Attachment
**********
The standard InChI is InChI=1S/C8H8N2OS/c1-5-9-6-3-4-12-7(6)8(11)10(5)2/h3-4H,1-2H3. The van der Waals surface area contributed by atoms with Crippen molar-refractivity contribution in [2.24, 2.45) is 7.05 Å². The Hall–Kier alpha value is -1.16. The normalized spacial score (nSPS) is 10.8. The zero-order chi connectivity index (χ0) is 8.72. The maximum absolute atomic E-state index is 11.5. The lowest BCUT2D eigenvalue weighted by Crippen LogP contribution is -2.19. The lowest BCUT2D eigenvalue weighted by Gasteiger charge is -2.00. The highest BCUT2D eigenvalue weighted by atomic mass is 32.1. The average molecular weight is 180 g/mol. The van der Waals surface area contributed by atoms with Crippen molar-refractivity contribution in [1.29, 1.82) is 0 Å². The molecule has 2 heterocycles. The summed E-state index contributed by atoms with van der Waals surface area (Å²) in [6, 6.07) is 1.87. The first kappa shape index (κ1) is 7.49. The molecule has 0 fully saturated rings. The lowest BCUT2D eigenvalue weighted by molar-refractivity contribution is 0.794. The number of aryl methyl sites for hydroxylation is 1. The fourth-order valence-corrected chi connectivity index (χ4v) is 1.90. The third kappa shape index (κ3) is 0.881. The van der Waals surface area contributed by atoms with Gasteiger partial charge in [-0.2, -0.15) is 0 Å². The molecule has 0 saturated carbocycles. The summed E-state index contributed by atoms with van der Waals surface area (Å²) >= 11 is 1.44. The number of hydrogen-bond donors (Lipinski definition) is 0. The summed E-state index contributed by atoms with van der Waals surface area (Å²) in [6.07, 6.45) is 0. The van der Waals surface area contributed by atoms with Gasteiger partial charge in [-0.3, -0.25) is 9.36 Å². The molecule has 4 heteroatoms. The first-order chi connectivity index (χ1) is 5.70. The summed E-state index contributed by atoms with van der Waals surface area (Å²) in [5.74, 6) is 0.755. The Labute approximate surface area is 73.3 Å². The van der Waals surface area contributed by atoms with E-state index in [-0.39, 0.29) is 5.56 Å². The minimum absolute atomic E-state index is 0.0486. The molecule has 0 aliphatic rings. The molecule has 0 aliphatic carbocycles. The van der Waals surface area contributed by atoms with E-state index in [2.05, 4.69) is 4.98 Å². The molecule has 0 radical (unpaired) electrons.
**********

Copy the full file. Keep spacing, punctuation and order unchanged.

The standard InChI is InChI=1S/C8H8N2OS/c1-5-9-6-3-4-12-7(6)8(11)10(5)2/h3-4H,1-2H3. The van der Waals surface area contributed by atoms with Crippen molar-refractivity contribution in [2.24, 2.45) is 7.05 Å². The Hall–Kier alpha value is -1.16. The normalized spacial score (nSPS) is 10.8. The zero-order chi connectivity index (χ0) is 8.72. The maximum absolute atomic E-state index is 11.5. The lowest BCUT2D eigenvalue weighted by Crippen LogP contribution is -2.19. The lowest BCUT2D eigenvalue weighted by Gasteiger charge is -2.00. The highest BCUT2D eigenvalue weighted by atomic mass is 32.1. The average molecular weight is 180 g/mol. The van der Waals surface area contributed by atoms with Crippen molar-refractivity contribution in [1.29, 1.82) is 0 Å². The molecule has 2 heterocycles. The summed E-state index contributed by atoms with van der Waals surface area (Å²) in [6, 6.07) is 1.87. The first kappa shape index (κ1) is 7.49. The molecule has 0 fully saturated rings. The lowest BCUT2D eigenvalue weighted by molar-refractivity contribution is 0.794. The number of aryl methyl sites for hydroxylation is 1. The fourth-order valence-corrected chi connectivity index (χ4v) is 1.90. The third kappa shape index (κ3) is 0.881. The van der Waals surface area contributed by atoms with Gasteiger partial charge in [-0.2, -0.15) is 0 Å². The molecule has 0 saturated carbocycles. The summed E-state index contributed by atoms with van der Waals surface area (Å²) >= 11 is 1.44. The number of hydrogen-bond donors (Lipinski definition) is 0. The summed E-state index contributed by atoms with van der Waals surface area (Å²) in [6.07, 6.45) is 0. The van der Waals surface area contributed by atoms with Gasteiger partial charge in [-0.3, -0.25) is 9.36 Å². The molecule has 4 heteroatoms. The first-order chi connectivity index (χ1) is 5.70. The summed E-state index contributed by atoms with van der Waals surface area (Å²) in [5.74, 6) is 0.755. The Labute approximate surface area is 73.3 Å². The van der Waals surface area contributed by atoms with E-state index in [-0.39, 0.29) is 5.56 Å². The minimum absolute atomic E-state index is 0.0486. The molecule has 0 aliphatic rings. The molecule has 0 aliphatic carbocycles. The van der Waals surface area contributed by atoms with E-state index in [2.05, 4.69) is 4.98 Å². The molecule has 0 radical (unpaired) electrons.